The Return of Great Power Rivalry: Democracy Versus Autocracy From the Ancient World to the US and China

July 2020 No Comments

Speaker: Kroenig, M. (Georgetown University)

Date: 17 July 2020

Speaker Session Summary

SMA hosted a speaker session presented by Dr. Matthew Kroenig (Georgetown University) as part of its SMA General Speaker Series. Dr. Kroenig’s brief focused on his book, entitled The Return of Great Power Rivalry: Democracy Versus Autocracy From the Ancient World to the US and China. During his brief, he contended that the foremost threat the US is facing today is the return of great power rivalry between Russia and China, two autocratic adversaries. However, democracies have balance in long-term great power competition, and although the US system has its shortcomings, its fundamentals are stronger than both Russia’s and China’s, and it is in a good position to maintain its position of leadership in the foreseeable future. He reached this conclusion by first discussing the theoretical advantages and disadvantages of both democracies and autocracies, then moving into seven case studies of democracies versus autocracies from the ancient world to present day, then finally discussing what this means for the US, Russia, and China today. Dr. Kroenig began by examining the sources of international power today to predict whether the transition of power between a declining US and a rising China is likely to continue taking place. He explained that to amass power and influence internationally, a state must be strong economically, diplomatically, and militarily. He elaborated that the domestic political institutions of a country feed directly into these three areas and therefore are the key sources of that country’s strength; the economic, diplomatic, and military facets are simply manifestations of those political institutions. Dr. Kroenig then stated that democracies promote stronger domestic institutions than autocracies do due to their openness to economic growth and innovation, stronger diplomatic alliances and international commitments, and historical military effectiveness. Autocracies spend a large percentage of their resources and effort managing and oppressing their own people and therefore cannot properly allocate attention to actually be competitive on a global scale. Next, Dr. Kroenig cited evidence from global powers throughout history, from the Roman Republic, to the British Empire, to the United States. In Long Cycle Theory of the rise and fall of great powers, leading states of the last 400 years (i.e., the Dutch Republic (1609-1712), the British Empire (1713-1945), and the United States (1945-1986)) have been the most open republics during the time. This fact is remarkable in that in 1945, there were only 12 established democracies at the time. Finally, when looking at the state of great power competition today, Dr. Kroenig asserted that the US, while threatened by China and Russia, has much stronger domestic political institutions that contribute to its economic, diplomatic, and military strength. Russia’s economy is corrupt and highly dependent on natural resources, its alliances are weak and rooted in disinformation, and it spends more on domestic security than an outward facing military. China, while economically strong, is unwilling to make economic reforms; its alliances formed as part of its Belt and Road Initiative (BRI)provoke global backlash; and its military has questionable effectiveness. Dr. Kroenig concluded by making the “hard power” case for democracy, emphasizing democracies’ ability to generate wealth and power and outlining the advantages of democracies in long-term great power rivalries.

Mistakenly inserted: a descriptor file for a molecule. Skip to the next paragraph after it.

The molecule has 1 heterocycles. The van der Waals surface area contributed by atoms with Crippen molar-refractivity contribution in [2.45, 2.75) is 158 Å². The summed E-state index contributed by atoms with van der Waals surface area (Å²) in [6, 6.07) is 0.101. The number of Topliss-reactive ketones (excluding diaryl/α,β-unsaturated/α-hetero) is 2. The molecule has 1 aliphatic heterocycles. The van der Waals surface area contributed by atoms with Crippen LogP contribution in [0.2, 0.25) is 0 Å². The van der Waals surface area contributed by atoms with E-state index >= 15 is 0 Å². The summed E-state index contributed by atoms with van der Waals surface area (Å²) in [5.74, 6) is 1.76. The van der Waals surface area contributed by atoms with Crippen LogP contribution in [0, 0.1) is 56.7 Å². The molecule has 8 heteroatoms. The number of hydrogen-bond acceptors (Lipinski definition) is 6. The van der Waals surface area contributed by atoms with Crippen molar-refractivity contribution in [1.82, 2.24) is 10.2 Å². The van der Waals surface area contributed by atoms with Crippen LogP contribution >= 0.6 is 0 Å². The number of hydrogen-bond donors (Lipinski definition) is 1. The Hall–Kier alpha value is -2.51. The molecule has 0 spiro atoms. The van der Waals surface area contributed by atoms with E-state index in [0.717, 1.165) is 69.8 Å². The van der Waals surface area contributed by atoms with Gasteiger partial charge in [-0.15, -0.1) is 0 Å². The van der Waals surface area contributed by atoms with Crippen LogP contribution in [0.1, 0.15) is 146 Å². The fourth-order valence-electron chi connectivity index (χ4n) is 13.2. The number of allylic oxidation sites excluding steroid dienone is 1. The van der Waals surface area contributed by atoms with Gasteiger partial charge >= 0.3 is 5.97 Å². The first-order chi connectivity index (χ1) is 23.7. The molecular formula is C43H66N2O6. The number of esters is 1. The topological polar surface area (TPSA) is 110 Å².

Speaker Session Recording

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Download Dr. Kroenig’s Briefing Materials